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A spinal arteriovenous fistula is an abnormal tangle of blood vessels that develops near the base of a spinal nerve. These fistulas cause spinal tissue to be starved of normal amounts of oxygen, and therefore, cells begin to die. The fistula may rupture and cause a spinal hemorrhage. Symptoms vary greatly, but may include tingling, numbness or progressive weakness in lower extremities, burning pain and bladder problems. Spinal arteriovenous fistulas occur most often in men older than 40.
The study's lead author, Dr. Giuseppe Lanzino, M.D., a neurosurgeon at Mayo Clinic provides an overview.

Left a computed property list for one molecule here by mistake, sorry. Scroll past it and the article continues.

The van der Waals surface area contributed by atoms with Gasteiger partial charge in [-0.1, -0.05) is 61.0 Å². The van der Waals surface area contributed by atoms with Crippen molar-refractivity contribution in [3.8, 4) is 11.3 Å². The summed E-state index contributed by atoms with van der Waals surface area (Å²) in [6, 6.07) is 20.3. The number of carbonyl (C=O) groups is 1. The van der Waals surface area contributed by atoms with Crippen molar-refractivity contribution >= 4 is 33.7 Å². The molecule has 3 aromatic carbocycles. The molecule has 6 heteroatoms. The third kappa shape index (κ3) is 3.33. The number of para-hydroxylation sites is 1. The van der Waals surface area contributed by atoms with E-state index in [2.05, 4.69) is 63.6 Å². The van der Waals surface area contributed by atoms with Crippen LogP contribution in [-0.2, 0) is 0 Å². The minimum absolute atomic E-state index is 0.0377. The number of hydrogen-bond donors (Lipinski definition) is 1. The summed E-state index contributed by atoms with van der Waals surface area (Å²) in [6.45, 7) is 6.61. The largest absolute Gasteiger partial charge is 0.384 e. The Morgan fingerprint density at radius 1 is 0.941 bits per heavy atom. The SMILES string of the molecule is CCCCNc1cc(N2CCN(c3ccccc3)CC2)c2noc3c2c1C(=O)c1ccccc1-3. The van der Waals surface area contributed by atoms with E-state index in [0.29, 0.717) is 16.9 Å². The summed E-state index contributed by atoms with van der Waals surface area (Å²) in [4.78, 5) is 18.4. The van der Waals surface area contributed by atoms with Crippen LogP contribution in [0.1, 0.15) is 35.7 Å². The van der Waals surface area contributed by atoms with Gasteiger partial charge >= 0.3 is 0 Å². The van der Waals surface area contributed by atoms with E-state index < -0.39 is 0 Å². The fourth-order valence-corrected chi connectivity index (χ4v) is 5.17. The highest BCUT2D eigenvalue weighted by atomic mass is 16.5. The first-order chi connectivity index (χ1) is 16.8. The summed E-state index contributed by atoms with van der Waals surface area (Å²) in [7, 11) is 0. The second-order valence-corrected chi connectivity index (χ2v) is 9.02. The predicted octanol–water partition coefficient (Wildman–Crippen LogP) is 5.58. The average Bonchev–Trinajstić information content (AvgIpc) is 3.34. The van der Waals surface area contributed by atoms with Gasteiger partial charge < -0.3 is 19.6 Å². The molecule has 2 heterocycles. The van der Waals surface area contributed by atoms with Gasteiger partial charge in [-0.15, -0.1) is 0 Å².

Memorial Day weekend is the unofficial kickoff to summer. And picnics can be a fun way to start the summer season. But improper handling of ...
A hemangioma, also known as a strawberry birthmark, is a bright red birthmark that shows up in the first or second week of life. It ...
DEAR MAYO CLINIC: I'm training for my first long-distance race, and I want to be safe on my runs. Unfortunately, due to where I live, the ...